Social media can also be a path for business data leakage. It’s hard to imagine a business that doesn’t have a Facebook page, Twitter account, or LinkedIn profile. But as companies become increasingly reliant on social media to connect with customers and promote their products, they are also becoming more vulnerable to data leakage. Social media can be a path for business data leakage because it’s easy for hackers to find sensitive information on public profiles, and employees often use unsecured personal accounts to share company information. Additionally, social media platforms can be used to spread malware or phishing attacks that can steal login credentials or financial information.
There are many ways that a data leak can occur, but one of the most common is through unsecured devices. A “bring your own device” (BYOD) policy can be convenient for employers and staff, but it also poses a data security risk to businesses when employees use their personal devices to access business data. A study by Cisco found that 63 percent of companies have at least one employee who regularly uses an unsecured personal device for work purposes. This leaves the business vulnerable to data leaks if the device is compromised.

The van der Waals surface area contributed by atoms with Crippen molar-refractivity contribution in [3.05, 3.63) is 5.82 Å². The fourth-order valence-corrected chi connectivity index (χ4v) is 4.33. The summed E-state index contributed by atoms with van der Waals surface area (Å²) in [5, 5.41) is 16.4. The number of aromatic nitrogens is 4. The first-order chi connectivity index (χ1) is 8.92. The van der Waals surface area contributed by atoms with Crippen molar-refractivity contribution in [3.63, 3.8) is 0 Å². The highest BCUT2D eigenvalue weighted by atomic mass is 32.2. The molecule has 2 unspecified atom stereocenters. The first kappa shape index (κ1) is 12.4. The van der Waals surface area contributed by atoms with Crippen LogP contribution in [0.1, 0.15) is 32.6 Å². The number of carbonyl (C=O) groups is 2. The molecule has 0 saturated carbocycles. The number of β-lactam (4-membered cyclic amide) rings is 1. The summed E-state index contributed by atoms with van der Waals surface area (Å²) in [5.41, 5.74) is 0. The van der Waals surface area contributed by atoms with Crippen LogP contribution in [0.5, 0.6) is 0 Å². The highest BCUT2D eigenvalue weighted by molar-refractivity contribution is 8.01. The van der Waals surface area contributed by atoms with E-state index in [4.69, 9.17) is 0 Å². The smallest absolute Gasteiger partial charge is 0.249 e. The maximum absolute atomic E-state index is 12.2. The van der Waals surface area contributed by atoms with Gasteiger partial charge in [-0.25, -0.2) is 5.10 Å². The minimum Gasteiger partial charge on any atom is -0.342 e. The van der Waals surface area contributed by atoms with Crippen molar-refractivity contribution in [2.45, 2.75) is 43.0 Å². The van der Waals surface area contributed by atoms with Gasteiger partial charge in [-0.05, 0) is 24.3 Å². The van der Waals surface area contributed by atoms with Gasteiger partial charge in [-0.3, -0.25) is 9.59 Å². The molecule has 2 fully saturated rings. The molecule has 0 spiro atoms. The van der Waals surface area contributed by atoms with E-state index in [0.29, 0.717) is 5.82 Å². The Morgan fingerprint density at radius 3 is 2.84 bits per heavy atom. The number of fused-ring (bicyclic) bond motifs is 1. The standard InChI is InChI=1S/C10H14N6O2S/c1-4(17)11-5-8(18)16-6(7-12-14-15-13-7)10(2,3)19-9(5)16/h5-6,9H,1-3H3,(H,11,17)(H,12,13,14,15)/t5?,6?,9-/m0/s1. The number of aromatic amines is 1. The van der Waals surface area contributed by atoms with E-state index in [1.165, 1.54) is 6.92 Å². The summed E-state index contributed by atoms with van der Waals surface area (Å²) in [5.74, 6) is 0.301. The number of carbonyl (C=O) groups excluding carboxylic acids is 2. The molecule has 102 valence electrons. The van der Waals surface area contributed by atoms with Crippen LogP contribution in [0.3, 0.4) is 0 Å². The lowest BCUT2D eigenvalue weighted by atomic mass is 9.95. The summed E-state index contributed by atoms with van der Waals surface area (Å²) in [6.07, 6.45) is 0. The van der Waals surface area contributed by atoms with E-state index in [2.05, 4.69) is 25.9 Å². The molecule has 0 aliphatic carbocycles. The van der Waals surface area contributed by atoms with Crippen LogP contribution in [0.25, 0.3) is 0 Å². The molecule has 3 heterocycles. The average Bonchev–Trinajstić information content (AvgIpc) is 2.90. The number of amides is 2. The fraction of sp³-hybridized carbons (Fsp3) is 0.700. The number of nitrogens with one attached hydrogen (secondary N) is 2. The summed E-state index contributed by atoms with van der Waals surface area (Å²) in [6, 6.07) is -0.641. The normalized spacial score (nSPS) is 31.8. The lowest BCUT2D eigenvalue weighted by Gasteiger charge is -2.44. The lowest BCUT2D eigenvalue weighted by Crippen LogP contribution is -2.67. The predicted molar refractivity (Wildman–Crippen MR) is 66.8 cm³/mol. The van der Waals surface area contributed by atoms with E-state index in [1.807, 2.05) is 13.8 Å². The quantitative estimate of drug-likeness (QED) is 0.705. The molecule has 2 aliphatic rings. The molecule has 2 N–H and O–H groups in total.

Data leaks that occur in this manner are often a result of employees’ poor IT skills or ignorance of potential dangers. These employees tend to assume that their personal devices are safe for work, which is not always the case. Personal devices may not have the same security features as business-owned devices, and they may not be password-protected. If an employee’s device is compromised, the business data could be at risk.
Data is one of the most important assets a company has in the business world, used to make strategic decisions, improve operations, and create new products and services. That’s why it’s so alarming when business data is leaked due to a third-party breach.